The Plassey was carrying cargo of whiskey, stained glass, and yarn when she was caught in a severe storm and struck Finnis Rock on Inis Oírr in March 1960. The crew was rescued from the ship by the Inisheer Rocket Crew. Two weeks later a second storm tossed the ship onto the rocky beach. The day the ship washed ashore was like Christmas on the island- all cargo that was salvageable was claimed. Is it true that the first flush toilets on the island were salvaged from the ship?
Mike Tobin of the Plassey crew was back as the Guest of Honour on Inis Oírr for a special night in Aras Éanna in 2010 – the 50th anniversary of the shipwreck. Mike was pleased to see some of his rescue team, including Ruairi O’Conghaile from Tigh Ruairi’s pub and guesthouse.
“About 1954 was my first time on her,” recalled Mike. “It’s kind of sad to be inside in her like this, though. I was very found of the ‘oul Plassey, because at that stage of my young career at sea, she went to very exotic places. She was in Italy; she was in the Canary Islands, Greece, Iceland, Angora and South Africa. She went from Helsinki over to Leningrad – at that time, its St Petersburg now. We never thought she’d end up in Inis Oírr of all places… but she’s there now…”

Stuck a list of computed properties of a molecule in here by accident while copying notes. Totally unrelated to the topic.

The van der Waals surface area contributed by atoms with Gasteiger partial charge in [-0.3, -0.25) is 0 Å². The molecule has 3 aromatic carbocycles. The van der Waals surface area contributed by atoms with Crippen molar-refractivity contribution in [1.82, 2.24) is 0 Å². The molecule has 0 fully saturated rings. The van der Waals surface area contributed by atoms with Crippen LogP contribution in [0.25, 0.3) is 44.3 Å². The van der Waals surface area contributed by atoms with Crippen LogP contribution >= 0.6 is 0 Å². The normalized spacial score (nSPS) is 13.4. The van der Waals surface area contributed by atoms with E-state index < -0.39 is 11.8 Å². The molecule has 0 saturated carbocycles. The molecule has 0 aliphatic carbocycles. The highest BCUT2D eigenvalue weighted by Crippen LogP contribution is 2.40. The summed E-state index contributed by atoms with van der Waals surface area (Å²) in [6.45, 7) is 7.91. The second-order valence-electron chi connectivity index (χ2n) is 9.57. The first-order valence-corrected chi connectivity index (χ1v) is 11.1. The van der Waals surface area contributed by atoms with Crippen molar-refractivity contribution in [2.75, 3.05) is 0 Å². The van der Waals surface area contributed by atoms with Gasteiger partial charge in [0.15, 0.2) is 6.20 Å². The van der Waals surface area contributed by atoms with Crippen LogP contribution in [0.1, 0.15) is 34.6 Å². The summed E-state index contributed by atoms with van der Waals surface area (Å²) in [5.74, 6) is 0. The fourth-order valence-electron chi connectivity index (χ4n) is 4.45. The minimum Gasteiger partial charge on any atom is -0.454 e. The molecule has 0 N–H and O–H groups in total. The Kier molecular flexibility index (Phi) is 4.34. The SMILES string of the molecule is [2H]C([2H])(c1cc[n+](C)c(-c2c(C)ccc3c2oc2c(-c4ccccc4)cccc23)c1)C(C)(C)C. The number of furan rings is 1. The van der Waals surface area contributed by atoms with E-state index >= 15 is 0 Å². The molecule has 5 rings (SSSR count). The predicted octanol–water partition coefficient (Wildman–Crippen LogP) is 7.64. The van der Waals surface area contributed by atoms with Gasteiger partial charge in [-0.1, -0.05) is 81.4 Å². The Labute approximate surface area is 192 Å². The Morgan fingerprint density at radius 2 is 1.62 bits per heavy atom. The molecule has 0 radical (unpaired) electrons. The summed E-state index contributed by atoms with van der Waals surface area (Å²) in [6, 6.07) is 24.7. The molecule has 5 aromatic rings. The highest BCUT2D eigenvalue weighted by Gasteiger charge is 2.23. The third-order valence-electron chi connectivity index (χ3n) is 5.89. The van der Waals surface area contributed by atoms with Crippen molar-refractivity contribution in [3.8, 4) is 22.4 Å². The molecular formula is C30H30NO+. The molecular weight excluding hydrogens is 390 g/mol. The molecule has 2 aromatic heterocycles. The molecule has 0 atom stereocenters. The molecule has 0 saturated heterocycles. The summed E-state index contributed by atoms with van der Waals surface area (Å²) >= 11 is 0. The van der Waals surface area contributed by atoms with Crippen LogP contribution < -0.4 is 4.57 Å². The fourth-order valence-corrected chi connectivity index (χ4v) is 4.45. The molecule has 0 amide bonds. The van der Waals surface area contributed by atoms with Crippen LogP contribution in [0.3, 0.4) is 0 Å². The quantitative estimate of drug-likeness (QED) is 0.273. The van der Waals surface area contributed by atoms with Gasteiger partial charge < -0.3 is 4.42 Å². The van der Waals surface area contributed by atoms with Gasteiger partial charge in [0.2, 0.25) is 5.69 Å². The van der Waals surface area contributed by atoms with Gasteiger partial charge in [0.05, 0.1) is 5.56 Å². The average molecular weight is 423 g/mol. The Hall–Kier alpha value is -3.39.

Mike brought the Plassey to life with his stories from the night she went down. “I remember the 8th of March, 1960 like it was yesterday”, said Mike. “We were too far to the north of our course, and closer to the island than we should have been, but we didn’t realise it in the bad night and the wind. We hit the Finnish Rock initially at 10 past 5 in the morning.”
The Plassey’s flare lit up the sky and the islanders were alerted to the danger and immediately ran to the scene with the rescue equipment.